Additional Considerations

Google’s Standard of Code Review mentions that the primary goal of the code review is to ensure that “the overall code health of Google’s codebase is improving over time”. This might be good for a big company like Google, but I feel that if you prioritize people over code, the code will naturally improve over time. This is why I like the idea of using code reviews as a learning and knowledge sharing opportunity.

Additionally, something that resonated with me from How to Do Code Reviews Like a Human (Part One), is that code reviews should be about the code, not the person. To help avoid some pitfalls use these techniques mentioned in the post:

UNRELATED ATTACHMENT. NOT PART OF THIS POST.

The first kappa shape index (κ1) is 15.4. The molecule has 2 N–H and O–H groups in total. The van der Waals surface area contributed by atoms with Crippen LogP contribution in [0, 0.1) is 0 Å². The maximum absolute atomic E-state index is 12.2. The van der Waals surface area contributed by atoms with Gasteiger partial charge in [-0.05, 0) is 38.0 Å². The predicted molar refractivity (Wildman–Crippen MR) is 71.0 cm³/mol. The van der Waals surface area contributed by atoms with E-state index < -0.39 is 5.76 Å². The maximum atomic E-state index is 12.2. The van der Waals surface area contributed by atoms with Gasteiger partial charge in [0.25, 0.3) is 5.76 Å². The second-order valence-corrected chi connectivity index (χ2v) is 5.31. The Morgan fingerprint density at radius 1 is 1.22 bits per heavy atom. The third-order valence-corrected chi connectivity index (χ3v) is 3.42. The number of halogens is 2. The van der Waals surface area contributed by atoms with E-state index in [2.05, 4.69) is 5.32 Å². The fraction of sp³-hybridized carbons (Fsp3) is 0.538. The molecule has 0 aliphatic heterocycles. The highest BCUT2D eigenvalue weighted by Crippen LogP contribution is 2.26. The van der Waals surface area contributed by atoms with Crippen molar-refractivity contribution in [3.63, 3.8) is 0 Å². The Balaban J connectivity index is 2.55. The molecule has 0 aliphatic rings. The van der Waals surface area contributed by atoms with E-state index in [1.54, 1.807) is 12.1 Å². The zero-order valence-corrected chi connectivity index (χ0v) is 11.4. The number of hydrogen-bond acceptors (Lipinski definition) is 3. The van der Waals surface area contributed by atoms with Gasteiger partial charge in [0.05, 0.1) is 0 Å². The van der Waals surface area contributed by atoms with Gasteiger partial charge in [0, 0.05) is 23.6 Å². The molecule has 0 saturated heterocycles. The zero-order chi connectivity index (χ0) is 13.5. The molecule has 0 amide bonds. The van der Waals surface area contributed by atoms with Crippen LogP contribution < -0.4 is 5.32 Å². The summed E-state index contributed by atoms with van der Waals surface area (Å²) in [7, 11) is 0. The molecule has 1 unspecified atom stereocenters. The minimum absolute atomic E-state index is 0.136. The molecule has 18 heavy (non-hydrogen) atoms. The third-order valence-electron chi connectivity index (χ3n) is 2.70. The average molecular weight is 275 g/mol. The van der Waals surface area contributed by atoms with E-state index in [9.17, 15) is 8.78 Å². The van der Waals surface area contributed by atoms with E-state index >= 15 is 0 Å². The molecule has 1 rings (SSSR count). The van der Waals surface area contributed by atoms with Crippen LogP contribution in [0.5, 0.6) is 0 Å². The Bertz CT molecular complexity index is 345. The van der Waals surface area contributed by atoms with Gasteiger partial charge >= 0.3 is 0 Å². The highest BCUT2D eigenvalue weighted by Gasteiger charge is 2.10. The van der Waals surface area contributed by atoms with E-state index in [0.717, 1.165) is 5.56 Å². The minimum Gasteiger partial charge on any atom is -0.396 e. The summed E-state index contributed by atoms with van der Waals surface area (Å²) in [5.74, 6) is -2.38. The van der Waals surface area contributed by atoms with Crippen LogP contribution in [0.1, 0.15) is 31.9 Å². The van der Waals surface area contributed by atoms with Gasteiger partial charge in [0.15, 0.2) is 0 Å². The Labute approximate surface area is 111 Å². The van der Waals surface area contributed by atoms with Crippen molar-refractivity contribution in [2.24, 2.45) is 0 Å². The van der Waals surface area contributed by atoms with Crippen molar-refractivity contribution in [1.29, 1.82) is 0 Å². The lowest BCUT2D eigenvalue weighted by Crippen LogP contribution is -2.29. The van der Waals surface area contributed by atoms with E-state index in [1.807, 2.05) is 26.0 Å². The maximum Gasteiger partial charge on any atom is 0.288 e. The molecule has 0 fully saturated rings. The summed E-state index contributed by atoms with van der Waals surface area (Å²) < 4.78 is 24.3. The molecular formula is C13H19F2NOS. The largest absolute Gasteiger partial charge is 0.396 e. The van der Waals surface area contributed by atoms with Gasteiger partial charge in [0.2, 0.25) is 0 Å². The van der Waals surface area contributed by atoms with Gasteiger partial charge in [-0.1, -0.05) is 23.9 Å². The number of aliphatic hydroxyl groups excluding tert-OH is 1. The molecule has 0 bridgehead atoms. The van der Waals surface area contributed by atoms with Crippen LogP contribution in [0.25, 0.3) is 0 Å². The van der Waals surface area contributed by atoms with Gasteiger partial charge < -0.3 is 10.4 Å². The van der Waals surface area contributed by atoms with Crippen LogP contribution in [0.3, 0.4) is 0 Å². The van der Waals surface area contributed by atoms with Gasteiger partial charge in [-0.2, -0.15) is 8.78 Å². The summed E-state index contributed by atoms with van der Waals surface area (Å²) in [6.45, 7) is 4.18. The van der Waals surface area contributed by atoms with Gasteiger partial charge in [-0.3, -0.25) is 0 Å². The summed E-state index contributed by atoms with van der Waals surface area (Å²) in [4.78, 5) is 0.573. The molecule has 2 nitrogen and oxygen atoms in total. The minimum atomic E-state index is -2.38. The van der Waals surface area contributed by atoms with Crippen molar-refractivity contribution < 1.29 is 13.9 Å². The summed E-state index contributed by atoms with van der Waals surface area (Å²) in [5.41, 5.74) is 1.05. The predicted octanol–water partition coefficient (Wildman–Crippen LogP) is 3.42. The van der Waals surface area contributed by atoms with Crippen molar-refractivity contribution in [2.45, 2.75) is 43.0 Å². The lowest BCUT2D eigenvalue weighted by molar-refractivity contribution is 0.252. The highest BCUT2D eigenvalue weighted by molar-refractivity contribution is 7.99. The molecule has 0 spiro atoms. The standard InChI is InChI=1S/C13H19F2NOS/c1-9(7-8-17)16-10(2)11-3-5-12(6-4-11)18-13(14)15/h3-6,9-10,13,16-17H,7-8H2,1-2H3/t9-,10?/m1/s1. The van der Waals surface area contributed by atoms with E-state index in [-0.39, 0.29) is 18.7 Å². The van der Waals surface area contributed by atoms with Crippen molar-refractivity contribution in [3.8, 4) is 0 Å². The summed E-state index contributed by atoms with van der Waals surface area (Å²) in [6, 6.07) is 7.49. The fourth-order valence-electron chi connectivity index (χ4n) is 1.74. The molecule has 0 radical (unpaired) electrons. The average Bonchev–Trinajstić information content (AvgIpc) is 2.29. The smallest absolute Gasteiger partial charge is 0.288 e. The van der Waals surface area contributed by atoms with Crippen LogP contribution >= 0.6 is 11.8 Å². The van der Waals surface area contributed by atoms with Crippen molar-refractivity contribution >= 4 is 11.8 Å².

1. never say “you”
  2. Frame feedback as requests
  3. Tie notes to principles, not opinions.


The following is a checklist that’s hopefully useful for pull requests. The idea is to use these to be consistent in process and should be applicable for both the openers and reviewers.


  • How

    • Does the code comply with the RFC (Request for Comments), if one exists?
    • Does the code accomplish the feature(s) it was designed to accomplish?
    • Is there documentation? README, CSI, Self-Commenting Code?
  • What

    • Are there tests? Do they cover the happy path, edge cases, and error handling?
    • Are linting and static analysis tools being used? If so, are they passing?
    • Are there any security vulnerabilities? Is the project up to date?
    • Are there any optimization opportunities?
      • Are there opportunities to reduce redundant code (DRY?
      • Does it follow SOLID principles?
  • Follow-Up/TODOs

    • Are there any follow-up items that could be addressed?
  • Feedback